In the 2nd case, you are simply assigning the new function object created (with the lambda keyword) to a variable (named rec_fn) and not invoking a function.

Perhaps a more clear way is to use the (preferred) non-lambda nested function approach:

# just for example, not really useful as it is unless you like to eat CPU
def rec_fn():
  return 10 == 11 or rec_fn()

rec_fn()

The lambda keyword is just a syntactic shortcut which can be used as part of an expression.

rec_fn is a local variable in the above cases (assuming said code is nested in a function/method). The rec_fn variable stores a function object which can later be invoked with (). Methods are roughly the same (functions which can be invoked), but they are properties and not variables.

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rec_fn = lambda: 10==11 or rec_fn()
rec_fn()

The body of a function is not evaluated until it is executed. At the start, rec_fn has no value. The contents of the lambda is just some expression that has some function call on some variable rec_fn. It won't fail yet because the function isn't executed yet. The new lambda function is then assigned to the variable rec_fn followed by a call to the function. Now since the function is being executed, it will go through the motions up to the function call. The expression is 10==11 or rec_fn(). It's an or expresison so the left hand side is evaluated. 10==11 is False so it must evaluate the right hand side which is a function call to some function (or other callable object) rec_fn. At that point, rec_fn is assigned to the function we just created (itself) so it gets called (recursively). And so on. It is equivalent to:

def rec_fn():
    return 10==11 or rec_fn()

Lambdas can be written using as many parameters as necessary. In the case of lambda: ..., there are none specified so it's a "function that takes no arguments."

Just remember, functions (and by extension, lambdas) are first class objects. You can pass them around like any other object and store them into other variables.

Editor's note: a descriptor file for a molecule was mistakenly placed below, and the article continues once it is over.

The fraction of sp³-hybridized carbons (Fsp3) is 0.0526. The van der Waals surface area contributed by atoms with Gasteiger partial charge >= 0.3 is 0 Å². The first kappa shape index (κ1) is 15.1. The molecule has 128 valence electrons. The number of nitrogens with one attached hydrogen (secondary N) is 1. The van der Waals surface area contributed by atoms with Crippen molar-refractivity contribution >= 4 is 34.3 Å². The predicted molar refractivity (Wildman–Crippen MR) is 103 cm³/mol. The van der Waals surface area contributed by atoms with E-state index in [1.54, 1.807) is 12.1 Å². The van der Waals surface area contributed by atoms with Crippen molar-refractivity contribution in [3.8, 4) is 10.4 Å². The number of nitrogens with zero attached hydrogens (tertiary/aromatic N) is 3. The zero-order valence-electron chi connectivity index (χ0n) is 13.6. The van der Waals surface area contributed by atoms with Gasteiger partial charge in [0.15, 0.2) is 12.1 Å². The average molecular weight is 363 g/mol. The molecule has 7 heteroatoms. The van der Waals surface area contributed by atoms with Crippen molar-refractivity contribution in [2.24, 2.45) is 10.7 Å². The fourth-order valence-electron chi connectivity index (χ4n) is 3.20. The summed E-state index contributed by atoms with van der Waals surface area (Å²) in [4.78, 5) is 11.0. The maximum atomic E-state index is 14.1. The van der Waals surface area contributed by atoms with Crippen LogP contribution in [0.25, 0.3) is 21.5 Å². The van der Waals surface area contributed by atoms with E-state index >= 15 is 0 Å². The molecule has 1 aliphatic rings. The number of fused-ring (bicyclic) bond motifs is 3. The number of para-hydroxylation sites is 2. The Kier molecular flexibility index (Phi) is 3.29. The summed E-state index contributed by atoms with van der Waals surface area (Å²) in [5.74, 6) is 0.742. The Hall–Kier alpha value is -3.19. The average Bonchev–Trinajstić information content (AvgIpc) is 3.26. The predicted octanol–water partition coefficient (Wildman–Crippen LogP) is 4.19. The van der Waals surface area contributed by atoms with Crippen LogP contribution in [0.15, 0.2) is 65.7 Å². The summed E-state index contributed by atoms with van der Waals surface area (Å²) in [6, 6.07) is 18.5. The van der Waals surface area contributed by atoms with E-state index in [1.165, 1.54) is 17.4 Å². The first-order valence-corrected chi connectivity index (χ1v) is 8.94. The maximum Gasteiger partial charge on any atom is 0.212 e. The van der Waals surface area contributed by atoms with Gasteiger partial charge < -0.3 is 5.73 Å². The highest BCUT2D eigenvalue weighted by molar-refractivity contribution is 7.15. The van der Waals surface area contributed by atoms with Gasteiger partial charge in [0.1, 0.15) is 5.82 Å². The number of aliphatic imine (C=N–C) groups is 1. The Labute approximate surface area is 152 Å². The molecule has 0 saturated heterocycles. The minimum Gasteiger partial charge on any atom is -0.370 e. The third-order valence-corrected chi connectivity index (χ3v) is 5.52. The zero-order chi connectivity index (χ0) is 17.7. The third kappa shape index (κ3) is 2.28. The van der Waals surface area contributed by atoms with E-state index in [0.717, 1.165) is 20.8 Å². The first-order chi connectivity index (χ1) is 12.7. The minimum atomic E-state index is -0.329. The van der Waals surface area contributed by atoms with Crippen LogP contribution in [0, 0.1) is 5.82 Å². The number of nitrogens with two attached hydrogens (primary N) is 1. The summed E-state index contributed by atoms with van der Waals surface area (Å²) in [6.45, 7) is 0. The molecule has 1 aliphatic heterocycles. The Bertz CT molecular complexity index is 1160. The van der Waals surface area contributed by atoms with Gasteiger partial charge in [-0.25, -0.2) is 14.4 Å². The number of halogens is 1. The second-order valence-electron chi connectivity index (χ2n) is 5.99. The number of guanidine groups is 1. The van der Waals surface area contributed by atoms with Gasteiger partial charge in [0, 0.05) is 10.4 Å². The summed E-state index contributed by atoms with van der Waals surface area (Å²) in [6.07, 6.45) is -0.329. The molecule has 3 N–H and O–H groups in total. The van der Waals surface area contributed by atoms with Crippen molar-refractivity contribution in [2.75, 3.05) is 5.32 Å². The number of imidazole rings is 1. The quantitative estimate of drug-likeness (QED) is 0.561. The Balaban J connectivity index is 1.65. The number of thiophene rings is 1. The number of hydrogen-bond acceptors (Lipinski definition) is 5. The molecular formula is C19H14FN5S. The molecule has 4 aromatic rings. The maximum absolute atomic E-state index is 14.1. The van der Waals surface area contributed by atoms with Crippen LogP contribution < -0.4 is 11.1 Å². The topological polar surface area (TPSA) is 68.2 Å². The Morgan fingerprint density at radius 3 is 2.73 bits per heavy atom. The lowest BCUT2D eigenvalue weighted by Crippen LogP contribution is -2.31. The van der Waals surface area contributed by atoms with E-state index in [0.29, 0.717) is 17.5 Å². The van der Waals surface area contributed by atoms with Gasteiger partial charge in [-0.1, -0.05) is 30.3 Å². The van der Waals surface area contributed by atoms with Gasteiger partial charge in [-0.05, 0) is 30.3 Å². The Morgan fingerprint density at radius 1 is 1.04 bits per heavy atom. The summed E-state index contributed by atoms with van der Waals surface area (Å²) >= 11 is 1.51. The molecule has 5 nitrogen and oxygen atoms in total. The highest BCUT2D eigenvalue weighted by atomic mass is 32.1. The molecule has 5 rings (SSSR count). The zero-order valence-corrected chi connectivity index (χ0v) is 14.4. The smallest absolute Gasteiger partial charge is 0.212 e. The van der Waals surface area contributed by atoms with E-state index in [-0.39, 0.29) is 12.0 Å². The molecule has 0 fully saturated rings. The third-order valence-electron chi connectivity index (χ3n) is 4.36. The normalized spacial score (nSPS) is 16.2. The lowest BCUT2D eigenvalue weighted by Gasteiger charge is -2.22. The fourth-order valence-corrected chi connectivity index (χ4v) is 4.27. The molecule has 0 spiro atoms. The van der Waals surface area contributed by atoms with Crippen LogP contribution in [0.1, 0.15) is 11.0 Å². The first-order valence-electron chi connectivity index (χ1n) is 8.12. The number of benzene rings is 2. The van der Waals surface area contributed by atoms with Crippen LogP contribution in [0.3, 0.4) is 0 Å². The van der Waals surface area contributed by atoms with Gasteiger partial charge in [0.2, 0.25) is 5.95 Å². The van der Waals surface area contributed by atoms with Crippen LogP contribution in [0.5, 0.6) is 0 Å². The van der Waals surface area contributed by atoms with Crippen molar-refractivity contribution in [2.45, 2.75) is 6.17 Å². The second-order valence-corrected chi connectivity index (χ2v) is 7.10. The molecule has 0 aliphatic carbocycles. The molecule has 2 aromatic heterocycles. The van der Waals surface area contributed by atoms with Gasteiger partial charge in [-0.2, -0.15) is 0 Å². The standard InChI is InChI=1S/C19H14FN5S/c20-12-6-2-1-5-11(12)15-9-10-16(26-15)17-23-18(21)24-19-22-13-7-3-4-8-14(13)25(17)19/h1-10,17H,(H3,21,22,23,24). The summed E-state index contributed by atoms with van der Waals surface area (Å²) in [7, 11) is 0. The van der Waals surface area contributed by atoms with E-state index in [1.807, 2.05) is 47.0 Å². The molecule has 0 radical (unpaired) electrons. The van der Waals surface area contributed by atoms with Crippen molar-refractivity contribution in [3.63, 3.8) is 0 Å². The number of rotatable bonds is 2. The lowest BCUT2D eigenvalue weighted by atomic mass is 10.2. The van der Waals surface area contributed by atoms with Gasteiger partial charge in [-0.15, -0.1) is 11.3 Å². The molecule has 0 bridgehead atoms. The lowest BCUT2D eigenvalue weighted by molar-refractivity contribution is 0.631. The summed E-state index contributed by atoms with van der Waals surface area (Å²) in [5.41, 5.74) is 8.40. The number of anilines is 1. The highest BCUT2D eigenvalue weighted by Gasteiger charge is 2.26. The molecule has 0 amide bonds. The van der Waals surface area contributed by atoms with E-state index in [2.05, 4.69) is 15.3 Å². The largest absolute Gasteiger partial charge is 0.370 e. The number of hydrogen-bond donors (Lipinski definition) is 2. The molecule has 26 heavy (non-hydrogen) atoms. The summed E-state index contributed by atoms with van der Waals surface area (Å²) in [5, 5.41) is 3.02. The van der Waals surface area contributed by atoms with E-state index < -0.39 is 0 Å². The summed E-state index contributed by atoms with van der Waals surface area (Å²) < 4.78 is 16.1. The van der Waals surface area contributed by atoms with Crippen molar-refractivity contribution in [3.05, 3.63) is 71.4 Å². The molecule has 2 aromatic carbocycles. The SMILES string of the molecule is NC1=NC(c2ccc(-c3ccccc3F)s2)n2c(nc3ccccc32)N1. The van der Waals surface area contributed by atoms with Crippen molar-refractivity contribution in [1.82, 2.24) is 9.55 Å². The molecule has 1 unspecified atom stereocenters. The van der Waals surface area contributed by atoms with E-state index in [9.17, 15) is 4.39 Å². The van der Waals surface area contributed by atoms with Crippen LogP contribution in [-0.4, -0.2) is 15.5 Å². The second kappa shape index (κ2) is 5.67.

rec_fn = lambda: ...

is fine because you've defined a lambda function and stored it into the variable rec_fn. It can be called by using that name rec_fn() like you would any other function.

rec_fn() = lambda: ...

on the other hand fails because you cannot assign anything to the result of the function call rec_fn().

Defining a function this way is much different than a normal function definition:

def rec_fn2(): # here you may use the parens with the name to indicate it takes no arguments
    ...        # unlike in the lambda assignment above

Just try to remember the difference.

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This is maybe more understandable example of recursion, factorial lambda version:

fact = lambda x: 1 if x == 0 else x*fact(x-1)
prin(fact(10))

Output:

3628800

Be aware of Python's recursion limit, though.

Example of using or as this if..else:

print 1 or 'a'
print 'a' or False
print False or True or 0/9
fact_or = lambda x: x == 0 and 1 or x * fact_or(x-1)
print fact_or(10)
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Yeah, this one is definitely more understandable. Clear "if/else" statements. But using "or" is much more succinct. Somehow, it's not very intuitive. –  Deepak Oct 12 '10 at 12:36
    
Using i or l for variable name are also succint, and sometimes I use them sometimes in hurry or out of old habbit. Often I also regret that afterwards. –  Tony Veijalainen Oct 12 '10 at 15:15